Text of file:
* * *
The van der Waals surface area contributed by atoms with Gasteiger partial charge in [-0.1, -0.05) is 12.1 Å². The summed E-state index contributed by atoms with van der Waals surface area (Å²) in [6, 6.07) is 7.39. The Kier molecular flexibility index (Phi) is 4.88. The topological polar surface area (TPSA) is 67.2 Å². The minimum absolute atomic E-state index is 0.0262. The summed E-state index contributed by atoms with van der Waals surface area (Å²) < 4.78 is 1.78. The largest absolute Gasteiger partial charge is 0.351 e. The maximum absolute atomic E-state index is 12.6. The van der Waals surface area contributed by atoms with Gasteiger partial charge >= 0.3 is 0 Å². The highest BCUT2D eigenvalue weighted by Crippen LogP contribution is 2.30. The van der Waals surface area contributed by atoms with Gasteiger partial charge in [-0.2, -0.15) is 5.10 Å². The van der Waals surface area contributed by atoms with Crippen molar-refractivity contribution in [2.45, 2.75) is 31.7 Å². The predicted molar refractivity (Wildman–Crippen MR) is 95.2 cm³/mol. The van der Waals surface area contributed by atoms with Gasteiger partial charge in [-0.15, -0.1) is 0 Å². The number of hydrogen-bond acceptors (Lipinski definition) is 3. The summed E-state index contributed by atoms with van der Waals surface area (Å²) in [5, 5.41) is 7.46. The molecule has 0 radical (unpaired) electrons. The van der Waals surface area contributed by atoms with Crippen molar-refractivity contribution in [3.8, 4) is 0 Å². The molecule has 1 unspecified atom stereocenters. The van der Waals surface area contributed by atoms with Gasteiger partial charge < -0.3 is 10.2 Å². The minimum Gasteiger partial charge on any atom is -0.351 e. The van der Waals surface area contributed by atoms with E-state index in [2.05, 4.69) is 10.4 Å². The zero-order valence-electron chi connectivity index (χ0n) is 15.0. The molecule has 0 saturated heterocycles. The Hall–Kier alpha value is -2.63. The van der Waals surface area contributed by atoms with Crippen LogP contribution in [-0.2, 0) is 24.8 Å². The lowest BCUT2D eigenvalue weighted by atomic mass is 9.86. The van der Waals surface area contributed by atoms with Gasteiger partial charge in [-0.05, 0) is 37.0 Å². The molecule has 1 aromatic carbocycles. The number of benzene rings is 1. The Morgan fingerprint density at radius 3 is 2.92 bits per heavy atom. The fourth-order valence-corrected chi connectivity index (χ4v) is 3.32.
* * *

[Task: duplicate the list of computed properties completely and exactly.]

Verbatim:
The van der Waals surface area contributed by atoms with Gasteiger partial charge in [-0.1, -0.05) is 12.1 Å². The summed E-state index contributed by atoms with van der Waals surface area (Å²) in [6, 6.07) is 7.39. The Kier molecular flexibility index (Phi) is 4.88. The topological polar surface area (TPSA) is 67.2 Å². The minimum absolute atomic E-state index is 0.0262. The summed E-state index contributed by atoms with van der Waals surface area (Å²) < 4.78 is 1.78. The largest absolute Gasteiger partial charge is 0.351 e. The maximum absolute atomic E-state index is 12.6. The van der Waals surface area contributed by atoms with Gasteiger partial charge >= 0.3 is 0 Å². The highest BCUT2D eigenvalue weighted by Crippen LogP contribution is 2.30. The van der Waals surface area contributed by atoms with Gasteiger partial charge in [-0.2, -0.15) is 5.10 Å². The van der Waals surface area contributed by atoms with Crippen molar-refractivity contribution in [2.45, 2.75) is 31.7 Å². The predicted molar refractivity (Wildman–Crippen MR) is 95.2 cm³/mol. The van der Waals surface area contributed by atoms with Gasteiger partial charge in [-0.15, -0.1) is 0 Å². The number of hydrogen-bond acceptors (Lipinski definition) is 3. The summed E-state index contributed by atoms with van der Waals surface area (Å²) in [5, 5.41) is 7.46. The molecule has 0 radical (unpaired) electrons. The van der Waals surface area contributed by atoms with Crippen molar-refractivity contribution in [3.8, 4) is 0 Å². The molecule has 1 unspecified atom stereocenters. The van der Waals surface area contributed by atoms with Gasteiger partial charge < -0.3 is 10.2 Å². The minimum Gasteiger partial charge on any atom is -0.351 e. The van der Waals surface area contributed by atoms with E-state index in [2.05, 4.69) is 10.4 Å². The zero-order valence-electron chi connectivity index (χ0n) is 15.0. The molecule has 0 saturated heterocycles. The Hall–Kier alpha value is -2.63. The van der Waals surface area contributed by atoms with Crippen LogP contribution in [-0.2, 0) is 24.8 Å². The lowest BCUT2D eigenvalue weighted by atomic mass is 9.86. The van der Waals surface area contributed by atoms with Gasteiger partial charge in [-0.05, 0) is 37.0 Å². The molecule has 1 aromatic carbocycles. The number of benzene rings is 1. The Morgan fingerprint density at radius 3 is 2.92 bits per heavy atom. The fourth-order valence-corrected chi connectivity index (χ4v) is 3.32.